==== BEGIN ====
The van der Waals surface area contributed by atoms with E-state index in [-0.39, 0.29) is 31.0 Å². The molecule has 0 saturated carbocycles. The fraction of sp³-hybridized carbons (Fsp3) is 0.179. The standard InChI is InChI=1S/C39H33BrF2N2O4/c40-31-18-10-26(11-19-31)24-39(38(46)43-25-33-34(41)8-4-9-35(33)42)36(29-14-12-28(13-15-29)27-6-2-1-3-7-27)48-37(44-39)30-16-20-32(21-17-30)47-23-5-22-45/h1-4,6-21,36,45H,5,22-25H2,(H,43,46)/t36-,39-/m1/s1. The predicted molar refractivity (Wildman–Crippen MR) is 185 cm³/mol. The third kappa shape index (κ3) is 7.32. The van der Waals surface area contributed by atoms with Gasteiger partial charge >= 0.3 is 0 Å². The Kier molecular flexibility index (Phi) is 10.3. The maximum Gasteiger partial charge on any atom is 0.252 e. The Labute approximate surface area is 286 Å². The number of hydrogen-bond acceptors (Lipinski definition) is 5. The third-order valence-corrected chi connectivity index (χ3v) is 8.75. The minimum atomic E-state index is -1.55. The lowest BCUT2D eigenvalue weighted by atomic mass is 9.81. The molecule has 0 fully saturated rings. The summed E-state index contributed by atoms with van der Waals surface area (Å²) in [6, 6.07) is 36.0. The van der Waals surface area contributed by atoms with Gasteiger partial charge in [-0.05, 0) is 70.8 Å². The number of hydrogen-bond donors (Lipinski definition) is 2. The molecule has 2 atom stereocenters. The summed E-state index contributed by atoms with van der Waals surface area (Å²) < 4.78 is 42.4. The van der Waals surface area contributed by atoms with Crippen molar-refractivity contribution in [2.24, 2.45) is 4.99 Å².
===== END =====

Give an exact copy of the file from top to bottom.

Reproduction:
The van der Waals surface area contributed by atoms with E-state index in [-0.39, 0.29) is 31.0 Å². The molecule has 0 saturated carbocycles. The fraction of sp³-hybridized carbons (Fsp3) is 0.179. The standard InChI is InChI=1S/C39H33BrF2N2O4/c40-31-18-10-26(11-19-31)24-39(38(46)43-25-33-34(41)8-4-9-35(33)42)36(29-14-12-28(13-15-29)27-6-2-1-3-7-27)48-37(44-39)30-16-20-32(21-17-30)47-23-5-22-45/h1-4,6-21,36,45H,5,22-25H2,(H,43,46)/t36-,39-/m1/s1. The predicted molar refractivity (Wildman–Crippen MR) is 185 cm³/mol. The third kappa shape index (κ3) is 7.32. The van der Waals surface area contributed by atoms with Gasteiger partial charge >= 0.3 is 0 Å². The Kier molecular flexibility index (Phi) is 10.3. The maximum Gasteiger partial charge on any atom is 0.252 e. The Labute approximate surface area is 286 Å². The number of hydrogen-bond acceptors (Lipinski definition) is 5. The third-order valence-corrected chi connectivity index (χ3v) is 8.75. The minimum atomic E-state index is -1.55. The lowest BCUT2D eigenvalue weighted by atomic mass is 9.81. The molecule has 0 fully saturated rings. The summed E-state index contributed by atoms with van der Waals surface area (Å²) in [6, 6.07) is 36.0. The van der Waals surface area contributed by atoms with Gasteiger partial charge in [-0.05, 0) is 70.8 Å². The number of hydrogen-bond donors (Lipinski definition) is 2. The molecule has 2 atom stereocenters. The summed E-state index contributed by atoms with van der Waals surface area (Å²) < 4.78 is 42.4. The van der Waals surface area contributed by atoms with Crippen molar-refractivity contribution in [2.24, 2.45) is 4.99 Å².